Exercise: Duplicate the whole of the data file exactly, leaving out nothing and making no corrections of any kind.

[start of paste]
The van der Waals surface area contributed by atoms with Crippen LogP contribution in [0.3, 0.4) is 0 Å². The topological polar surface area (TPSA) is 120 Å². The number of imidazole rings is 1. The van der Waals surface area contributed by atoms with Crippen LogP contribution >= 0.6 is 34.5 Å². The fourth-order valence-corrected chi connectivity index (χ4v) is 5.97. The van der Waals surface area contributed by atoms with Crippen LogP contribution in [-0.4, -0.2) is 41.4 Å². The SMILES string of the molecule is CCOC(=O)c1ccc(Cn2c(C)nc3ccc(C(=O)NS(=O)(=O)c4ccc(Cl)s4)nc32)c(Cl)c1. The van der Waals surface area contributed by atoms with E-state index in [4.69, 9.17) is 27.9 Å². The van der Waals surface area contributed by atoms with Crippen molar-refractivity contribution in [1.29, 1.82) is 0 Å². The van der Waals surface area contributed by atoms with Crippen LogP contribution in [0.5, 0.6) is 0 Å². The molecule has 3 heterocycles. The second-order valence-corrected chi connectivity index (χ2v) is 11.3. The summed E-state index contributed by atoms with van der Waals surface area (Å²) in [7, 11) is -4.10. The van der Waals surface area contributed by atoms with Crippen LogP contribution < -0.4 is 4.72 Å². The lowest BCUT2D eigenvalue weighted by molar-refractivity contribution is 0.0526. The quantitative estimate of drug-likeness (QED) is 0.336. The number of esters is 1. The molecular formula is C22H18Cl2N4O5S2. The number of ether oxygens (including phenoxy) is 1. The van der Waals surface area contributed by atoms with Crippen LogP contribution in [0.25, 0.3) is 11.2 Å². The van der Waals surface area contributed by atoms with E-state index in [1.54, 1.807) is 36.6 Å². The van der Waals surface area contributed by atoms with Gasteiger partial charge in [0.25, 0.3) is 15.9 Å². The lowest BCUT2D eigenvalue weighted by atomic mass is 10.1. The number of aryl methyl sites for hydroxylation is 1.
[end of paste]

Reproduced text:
The van der Waals surface area contributed by atoms with Crippen LogP contribution in [0.3, 0.4) is 0 Å². The topological polar surface area (TPSA) is 120 Å². The number of imidazole rings is 1. The van der Waals surface area contributed by atoms with Crippen LogP contribution >= 0.6 is 34.5 Å². The fourth-order valence-corrected chi connectivity index (χ4v) is 5.97. The van der Waals surface area contributed by atoms with Crippen LogP contribution in [-0.4, -0.2) is 41.4 Å². The SMILES string of the molecule is CCOC(=O)c1ccc(Cn2c(C)nc3ccc(C(=O)NS(=O)(=O)c4ccc(Cl)s4)nc32)c(Cl)c1. The van der Waals surface area contributed by atoms with E-state index in [4.69, 9.17) is 27.9 Å². The van der Waals surface area contributed by atoms with Crippen molar-refractivity contribution in [1.29, 1.82) is 0 Å². The van der Waals surface area contributed by atoms with Crippen LogP contribution in [0.5, 0.6) is 0 Å². The molecule has 3 heterocycles. The second-order valence-corrected chi connectivity index (χ2v) is 11.3. The summed E-state index contributed by atoms with van der Waals surface area (Å²) in [7, 11) is -4.10. The van der Waals surface area contributed by atoms with Crippen LogP contribution < -0.4 is 4.72 Å². The lowest BCUT2D eigenvalue weighted by molar-refractivity contribution is 0.0526. The quantitative estimate of drug-likeness (QED) is 0.336. The number of esters is 1. The molecular formula is C22H18Cl2N4O5S2. The number of ether oxygens (including phenoxy) is 1. The van der Waals surface area contributed by atoms with Crippen LogP contribution in [0.25, 0.3) is 11.2 Å². The van der Waals surface area contributed by atoms with E-state index in [1.54, 1.807) is 36.6 Å². The van der Waals surface area contributed by atoms with Gasteiger partial charge in [0.25, 0.3) is 15.9 Å². The lowest BCUT2D eigenvalue weighted by atomic mass is 10.1. The number of aryl methyl sites for hydroxylation is 1.